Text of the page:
Universal // 2000 // 1055 Minutes // Not Rated
Reviewed by Judge Clark Douglas // March 19th, 2008
CIA Agent: "Tell me where you're hiding this Invisible Man. We need access to him."
The Official: "An Invisible Man? We have an Invisible Man working for us? I haven't seen him."
This Sci-Fi Channel original series, which began airing in 2000 and ended after its second season in 2002, had some diehard fans, but not enough of them to keep the show from getting pulled. The first season has finally made its way to DVD. With the endless wave of superhero-related things in the cinema and on television, it's a good time to revisit the series.
Darien Fawkes (Vincent Ventresca, Madison) is a professional thief. Unfortunately for him, he's not a very good thief. He gets captured time after time, and finally he is sentenced to life in prison. The end.
Well, not really. Darien is given a second chance at life when his brother pays him a visit, offering him a deal. If Darien will agree to participate as a test subject in a secret government project, he will get a full pardon. Darien agrees, but isn't too thrilled when he discovers that he is going to have to undergo a very risky surgery. The operation involves planting a "Quicksilver" gland in Darien's brain, which will give Darien the ability to become invisible. However, there's a catch: Darien can only spend a certain amount of time being invisible. After a while, he will enter "Quicksilver madness," a condition which causes Darien to go crazy and try to kill and/or rape people.
The only way Darien can prevent Quicksilver madness is to get a shot of antidote on a regular basis. This presents Darien's new problem: a secret government agency is the only group with access to the antidote. So, they arrange a deal with Darien. He works for them as a secret agent, and they provide him with medical care for his complicated new condition. The one providing the shots is a lady simply named The Keeper (Shannon Kenny, 7th Heaven). The one calling the shots is named The Official (Eddie Jones, Lois and Clark: The New Adventures of Superman). The one taking a lot of shots...oh, this is silly. Darien's partner is a grumpy guy named Bobby Hobbs (Paul Ben-Victor, The Wire). These three, and a whole lot of other people, have one person on their mind at all times: The Invisible Man.
The Invisible Man: The Complete First Season has 23 episodes spread across five discs, as follows:
* "The Invisible Man -- Parts 1 & 2": The two-hour pilot episode. A desperate thief, Darien, is convinced by his brother to participate in a top-secret experiment in order to get his sentence overturned.
* "The Catevari": Darien is assigned to protect a senator from a man who is truly lethal to the touch, but his Quicksilver madness is both a blessing and a curse in subduing the "ultimate warrior."
* "Ralph": Invisibility has its uses when Darien takes on the role of an "invisible friend" for a little girl who has witnessed a horrific murder.
* "Tiresias": A phony spiritualist has his clients killing themselves in order to avoid their doomed destinies, but Darien thinks there might be more to the prophecies than meets the eye.
* "Impetus": The Agency has a past it wants to keep hidden when Darien learns about another patient who has a genetically engineered disease that is aging her into an early grave.
* "The Devil You Know": A hostile takeover of the Agency puts the Official behind bars for murder, and Darien is faced with a life-or-death decision with a new boss he can't completely trust.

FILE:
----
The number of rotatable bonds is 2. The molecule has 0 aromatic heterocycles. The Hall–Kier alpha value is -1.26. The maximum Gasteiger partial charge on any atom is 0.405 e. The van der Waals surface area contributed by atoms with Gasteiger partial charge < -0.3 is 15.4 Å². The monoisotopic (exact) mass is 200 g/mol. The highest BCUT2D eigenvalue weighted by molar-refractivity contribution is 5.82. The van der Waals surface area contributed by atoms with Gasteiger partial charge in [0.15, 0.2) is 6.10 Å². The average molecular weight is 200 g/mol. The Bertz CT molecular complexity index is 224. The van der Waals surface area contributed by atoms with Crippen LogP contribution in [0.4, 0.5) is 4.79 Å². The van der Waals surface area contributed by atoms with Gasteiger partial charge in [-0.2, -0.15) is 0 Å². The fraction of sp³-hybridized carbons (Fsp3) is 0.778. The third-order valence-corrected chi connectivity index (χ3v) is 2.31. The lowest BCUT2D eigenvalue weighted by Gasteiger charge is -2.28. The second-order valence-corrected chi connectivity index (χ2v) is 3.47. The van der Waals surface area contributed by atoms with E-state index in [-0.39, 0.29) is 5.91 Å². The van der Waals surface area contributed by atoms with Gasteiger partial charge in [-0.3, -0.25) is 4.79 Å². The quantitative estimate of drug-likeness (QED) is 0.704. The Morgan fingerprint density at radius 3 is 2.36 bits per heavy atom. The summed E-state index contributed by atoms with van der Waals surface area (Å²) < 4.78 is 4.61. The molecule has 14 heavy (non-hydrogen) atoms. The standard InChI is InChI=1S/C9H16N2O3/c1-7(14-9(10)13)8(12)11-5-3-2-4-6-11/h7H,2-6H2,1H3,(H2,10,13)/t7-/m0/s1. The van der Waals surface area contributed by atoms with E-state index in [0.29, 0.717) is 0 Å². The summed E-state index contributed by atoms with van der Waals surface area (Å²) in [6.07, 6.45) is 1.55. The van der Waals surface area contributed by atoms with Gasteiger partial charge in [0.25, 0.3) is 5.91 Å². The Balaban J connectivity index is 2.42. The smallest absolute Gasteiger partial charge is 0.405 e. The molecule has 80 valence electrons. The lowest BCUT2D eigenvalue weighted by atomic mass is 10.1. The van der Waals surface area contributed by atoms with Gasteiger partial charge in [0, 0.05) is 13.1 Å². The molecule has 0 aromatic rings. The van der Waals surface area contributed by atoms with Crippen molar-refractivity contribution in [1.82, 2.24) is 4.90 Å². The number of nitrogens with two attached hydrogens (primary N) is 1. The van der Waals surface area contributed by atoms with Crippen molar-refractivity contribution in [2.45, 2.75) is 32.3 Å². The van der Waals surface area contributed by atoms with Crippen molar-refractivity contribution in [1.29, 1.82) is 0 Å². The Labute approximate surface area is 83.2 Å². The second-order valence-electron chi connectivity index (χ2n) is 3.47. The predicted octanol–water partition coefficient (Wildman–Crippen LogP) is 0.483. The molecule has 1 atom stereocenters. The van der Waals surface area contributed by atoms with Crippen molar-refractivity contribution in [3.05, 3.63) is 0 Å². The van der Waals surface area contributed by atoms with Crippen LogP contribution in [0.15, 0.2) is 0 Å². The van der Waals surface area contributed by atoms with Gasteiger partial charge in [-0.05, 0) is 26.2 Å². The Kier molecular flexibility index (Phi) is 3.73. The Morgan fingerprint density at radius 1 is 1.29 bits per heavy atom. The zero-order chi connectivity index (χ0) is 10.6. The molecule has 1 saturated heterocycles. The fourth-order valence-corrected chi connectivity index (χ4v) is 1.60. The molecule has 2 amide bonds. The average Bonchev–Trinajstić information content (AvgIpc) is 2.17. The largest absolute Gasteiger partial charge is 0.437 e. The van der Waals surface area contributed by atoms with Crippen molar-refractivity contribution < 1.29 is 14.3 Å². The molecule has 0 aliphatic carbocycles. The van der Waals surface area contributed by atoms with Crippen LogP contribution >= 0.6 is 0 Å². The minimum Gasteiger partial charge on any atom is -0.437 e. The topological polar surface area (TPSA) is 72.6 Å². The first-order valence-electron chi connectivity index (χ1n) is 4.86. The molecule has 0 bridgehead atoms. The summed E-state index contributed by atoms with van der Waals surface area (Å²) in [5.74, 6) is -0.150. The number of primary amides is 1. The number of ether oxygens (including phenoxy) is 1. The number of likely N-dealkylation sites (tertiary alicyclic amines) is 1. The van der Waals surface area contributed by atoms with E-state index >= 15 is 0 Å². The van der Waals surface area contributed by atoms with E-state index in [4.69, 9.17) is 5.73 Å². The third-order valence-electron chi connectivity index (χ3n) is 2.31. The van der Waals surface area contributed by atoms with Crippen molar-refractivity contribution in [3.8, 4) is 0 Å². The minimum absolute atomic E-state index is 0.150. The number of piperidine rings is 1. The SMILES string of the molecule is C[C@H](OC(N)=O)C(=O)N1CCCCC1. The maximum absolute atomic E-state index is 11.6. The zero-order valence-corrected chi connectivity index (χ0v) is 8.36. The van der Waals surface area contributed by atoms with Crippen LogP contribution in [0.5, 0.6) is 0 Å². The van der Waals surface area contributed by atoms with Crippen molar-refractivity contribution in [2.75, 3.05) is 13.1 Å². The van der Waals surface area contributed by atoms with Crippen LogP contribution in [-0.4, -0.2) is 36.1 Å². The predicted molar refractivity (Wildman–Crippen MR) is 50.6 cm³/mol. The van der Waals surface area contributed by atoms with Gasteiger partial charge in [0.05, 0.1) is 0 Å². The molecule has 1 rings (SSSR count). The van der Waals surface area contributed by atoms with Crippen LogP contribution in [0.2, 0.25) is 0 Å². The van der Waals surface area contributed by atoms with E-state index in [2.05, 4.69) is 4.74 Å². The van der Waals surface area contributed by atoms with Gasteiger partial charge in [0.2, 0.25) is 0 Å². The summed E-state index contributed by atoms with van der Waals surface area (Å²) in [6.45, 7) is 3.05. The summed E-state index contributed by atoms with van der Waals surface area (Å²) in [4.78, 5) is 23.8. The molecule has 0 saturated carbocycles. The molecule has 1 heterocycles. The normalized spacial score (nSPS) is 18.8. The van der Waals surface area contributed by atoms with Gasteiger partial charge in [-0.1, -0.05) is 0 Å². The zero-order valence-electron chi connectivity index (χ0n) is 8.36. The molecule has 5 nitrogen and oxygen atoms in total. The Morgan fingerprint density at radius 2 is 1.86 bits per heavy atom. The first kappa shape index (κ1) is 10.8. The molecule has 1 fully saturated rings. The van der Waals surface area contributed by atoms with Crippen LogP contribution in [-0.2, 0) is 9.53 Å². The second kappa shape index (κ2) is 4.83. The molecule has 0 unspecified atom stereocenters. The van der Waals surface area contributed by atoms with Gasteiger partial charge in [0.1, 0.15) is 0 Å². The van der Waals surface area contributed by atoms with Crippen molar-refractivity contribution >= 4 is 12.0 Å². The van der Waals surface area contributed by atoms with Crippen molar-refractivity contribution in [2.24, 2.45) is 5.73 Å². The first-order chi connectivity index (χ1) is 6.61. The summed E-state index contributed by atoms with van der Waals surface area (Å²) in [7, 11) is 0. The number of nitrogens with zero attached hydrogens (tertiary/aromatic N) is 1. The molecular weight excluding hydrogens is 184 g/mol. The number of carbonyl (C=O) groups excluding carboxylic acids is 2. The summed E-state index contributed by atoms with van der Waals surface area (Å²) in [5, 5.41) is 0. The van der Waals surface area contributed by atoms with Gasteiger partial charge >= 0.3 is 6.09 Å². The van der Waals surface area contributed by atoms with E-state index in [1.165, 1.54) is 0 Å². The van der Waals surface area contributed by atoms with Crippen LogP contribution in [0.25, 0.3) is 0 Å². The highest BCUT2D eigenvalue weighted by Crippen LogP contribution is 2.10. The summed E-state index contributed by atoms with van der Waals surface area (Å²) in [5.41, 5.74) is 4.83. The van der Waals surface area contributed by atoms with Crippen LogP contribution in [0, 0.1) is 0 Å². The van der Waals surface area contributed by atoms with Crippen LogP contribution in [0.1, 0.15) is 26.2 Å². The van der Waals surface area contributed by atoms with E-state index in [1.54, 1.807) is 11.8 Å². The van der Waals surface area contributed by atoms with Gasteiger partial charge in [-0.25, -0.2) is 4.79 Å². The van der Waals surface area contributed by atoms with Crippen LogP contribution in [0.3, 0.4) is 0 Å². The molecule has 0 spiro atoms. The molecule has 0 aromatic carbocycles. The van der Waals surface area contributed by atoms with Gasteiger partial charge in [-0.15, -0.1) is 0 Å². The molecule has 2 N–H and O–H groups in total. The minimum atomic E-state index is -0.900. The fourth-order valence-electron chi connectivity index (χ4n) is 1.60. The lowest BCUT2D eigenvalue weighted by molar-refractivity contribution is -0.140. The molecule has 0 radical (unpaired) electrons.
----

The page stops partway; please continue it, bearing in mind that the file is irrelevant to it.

* "Liberty and Larceny": Darien's criminal past comes to haunt him when he comes face-to-face with a brilliant safecracker who needs his assistance for one last treacherous job.
* "The Value of Secrets": The theft of a quantum physics experiment has Darien thrown for a loop when he meets the gorgeous scientist who just wants to continue her vital research on alternate universes.
* "Separation Anxiety": Old relationships are put to the test when Hobbes suspects that his ex-wife may be marrying a dangerous weapons thief, and it's up to Darien to set the truth straight.
* "It Hurts When You Do This": The sinister side of science is brought to light when Darien and Hobbes encounter a devious neurosurgeon who uses homeless people for brain harvesting.
* "The Other Invisible Man": The past rises up with a vengeance when Darien sees the specter of another man who underwent the invisibility experiment before him -- with deadly consequences.
* "Reunion": Darien learns that his brother Kevin may still be alive and returns to their hometown to find him -- and the truth about what really happened.
* "Cat and Mouse": Unable to create their own methods for achieving invisibility, the Chinese government schemes to steal the secret of the Quicksilver formula.
* "Beholder": Hobbes and Darien confront a ghoulish hit man who blinds any witnesses to the killings as a way of protecting his identity.
* "Ghost of a Chance": The world of politics becomes even more bizarre when Darien impersonates a ghost in order to convince a prime minister to vote against a dangerous defense weapon.
* "Flowers for Hobbes": After he is accidentally injected with a retrovirus, Hobbes' intelligence level skyrockets -- but at what cost?
* "Perchance to Dream": Brilliant but corrupt computer whizzes are turning unsuspecting victims into ruthless assassins, but this case is personal, as it involves The Keeper.
* "Frozen in Time": The inventor of the quantum computer tells Darien that renowned scientists have been disappearing without a trace -- and she believes she's next!
* "Diseased": The partners take on their nemesis, Arnaud, who has a new ruthless plan to steal the Quicksilver gland from Darien's brain.
* "The Lesser Evil": Darien's loyalties are tested when Allianora, the woman in black, tells him that the Agency is planning to kill him and urges him to join her mysterious organization.